"Since May 2012, Cwm Taf Health Board has introduced a parking enforcement scheme to protect the hospital sites from irresponsible and obstructive parking. The administration of the scheme is delivered under agreement with a British Parking Association-approved provider and the health board, not the provider, has operational control of the scheme.

"Although parking may be free, in accordance with the Health Board Transport and Travel policy the objectives of the parking enforcement scheme at Cwm Taf Health Board sites is simply to protect the disabled parking spaces, maintain a safe traffic flow around the site and ensure the health board meets its duty of care in maintaining clear and safe access routes for emergency vehicles.

"This is not to unduly penalise patients or visitors to the hospital. Disabled drivers are for example allowed to park along double yellow lines provided that their vehicle is not causing an obstruction to traffic flow e.g. on road junctions.

"To ensure enforcement is implemented in a fair, consistent and equitable manner at all times the health board retains the right to intervene in the enforcement process at any time. Any person in receipt of a parking charge notice who feels it has been unjustly issued is free to challenge the ticket by appeal.

"Appeals are reviewed by health board staff who are fully aware of and sympathetic to the needs of our patients and visitors.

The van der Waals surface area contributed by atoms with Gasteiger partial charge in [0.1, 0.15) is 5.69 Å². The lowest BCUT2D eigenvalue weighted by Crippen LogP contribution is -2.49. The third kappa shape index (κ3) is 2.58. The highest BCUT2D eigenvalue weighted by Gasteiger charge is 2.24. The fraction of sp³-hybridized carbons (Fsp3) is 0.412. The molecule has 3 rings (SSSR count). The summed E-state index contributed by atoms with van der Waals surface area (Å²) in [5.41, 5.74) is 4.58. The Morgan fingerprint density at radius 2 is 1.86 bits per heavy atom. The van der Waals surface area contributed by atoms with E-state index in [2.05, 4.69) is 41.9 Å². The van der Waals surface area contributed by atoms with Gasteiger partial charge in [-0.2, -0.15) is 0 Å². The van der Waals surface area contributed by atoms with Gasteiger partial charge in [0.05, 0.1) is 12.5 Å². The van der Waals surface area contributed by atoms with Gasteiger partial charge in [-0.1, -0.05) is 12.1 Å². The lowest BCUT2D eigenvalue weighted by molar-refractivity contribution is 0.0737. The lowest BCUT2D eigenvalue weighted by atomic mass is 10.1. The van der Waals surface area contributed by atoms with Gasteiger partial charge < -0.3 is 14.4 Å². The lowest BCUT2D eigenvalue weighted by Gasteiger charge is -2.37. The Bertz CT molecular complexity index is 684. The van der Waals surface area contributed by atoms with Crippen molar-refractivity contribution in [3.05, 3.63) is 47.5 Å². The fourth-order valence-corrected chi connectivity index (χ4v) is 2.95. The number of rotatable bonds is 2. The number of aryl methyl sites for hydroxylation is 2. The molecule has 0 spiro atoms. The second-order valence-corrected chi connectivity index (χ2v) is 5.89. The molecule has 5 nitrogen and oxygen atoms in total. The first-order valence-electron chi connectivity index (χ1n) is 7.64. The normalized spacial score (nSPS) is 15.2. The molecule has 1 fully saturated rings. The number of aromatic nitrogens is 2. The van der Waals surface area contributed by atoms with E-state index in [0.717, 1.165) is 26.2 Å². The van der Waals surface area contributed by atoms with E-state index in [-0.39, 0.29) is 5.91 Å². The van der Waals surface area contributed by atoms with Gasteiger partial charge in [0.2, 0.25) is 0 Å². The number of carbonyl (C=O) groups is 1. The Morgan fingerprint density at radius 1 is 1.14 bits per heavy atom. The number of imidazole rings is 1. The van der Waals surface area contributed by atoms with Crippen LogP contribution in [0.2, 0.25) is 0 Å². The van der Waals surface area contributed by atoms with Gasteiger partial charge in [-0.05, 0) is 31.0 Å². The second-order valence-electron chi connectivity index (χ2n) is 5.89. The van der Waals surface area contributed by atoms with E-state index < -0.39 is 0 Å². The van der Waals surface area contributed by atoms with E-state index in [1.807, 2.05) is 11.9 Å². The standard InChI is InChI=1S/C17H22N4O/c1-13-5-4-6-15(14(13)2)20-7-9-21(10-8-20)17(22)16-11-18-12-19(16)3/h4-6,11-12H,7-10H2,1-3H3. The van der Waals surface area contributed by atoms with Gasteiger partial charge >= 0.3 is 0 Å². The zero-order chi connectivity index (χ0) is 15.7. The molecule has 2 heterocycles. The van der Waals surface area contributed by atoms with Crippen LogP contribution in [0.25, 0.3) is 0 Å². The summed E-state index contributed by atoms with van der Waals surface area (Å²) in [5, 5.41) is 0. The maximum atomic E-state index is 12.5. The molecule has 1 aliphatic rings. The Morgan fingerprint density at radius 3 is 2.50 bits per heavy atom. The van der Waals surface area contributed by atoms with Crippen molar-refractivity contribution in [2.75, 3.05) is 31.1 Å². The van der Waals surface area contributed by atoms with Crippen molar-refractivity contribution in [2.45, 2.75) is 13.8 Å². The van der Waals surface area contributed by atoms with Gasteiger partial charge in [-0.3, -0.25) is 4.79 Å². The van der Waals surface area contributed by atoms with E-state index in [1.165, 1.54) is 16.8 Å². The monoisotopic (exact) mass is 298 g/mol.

"We have recently carried out an operation to identify any users who may be taking advantage by using the site as a car share car park. There was no evidence to suggest that this is the case and where it is identified in the future the user would be issued with a parking charge notice in accordance with the site parking rules. We will continue to monitor this area of concern.

"Please be assured that we are doing everything possible to accommodate patients and visitors parking requirements, however this has to be balanced against the safety of road users who access the hospital site. Realistically, any long-term solution may require additional parking spaces being provided and this would require significant capital investment which seems unlikely to be available for this purpose in the foreseeable future.

"We are required by the Welsh Government to develop a sustainable travel plan and part of this plan is to encourage alternative ways of travelling to hospital by staff and the public that reduces single occupier vehicle travel and carbon emissions and is more environment friendly, for example a shuttle bus between sites and a staff car sharing scheme to reduce the load on parking spaces. We are also working closely with volunteer patient transport organisations that provide transport for patients to hospital.

"Our advice to patients and visitors visiting the hospital by car is to be aware that at peak times there may be insufficient parking spaces available and that a parking space is not always guaranteed. This being the case and during peak times, seeking alternative private or public transport arrangements or allowing extra time to accommodate parking needs when arriving at the hospital may be of help.

"I am extremely sorry for the difficulties you have experienced during your visit to the Royal Glamorgan Hospital and I hope that should you need to visit the hospital again you will have a far more positive experience.

"It is very important that patients and relatives provide us with feedback so that we continually strive to improve our services and I hope that my response has gone some way to alleviate the concerns you have raised."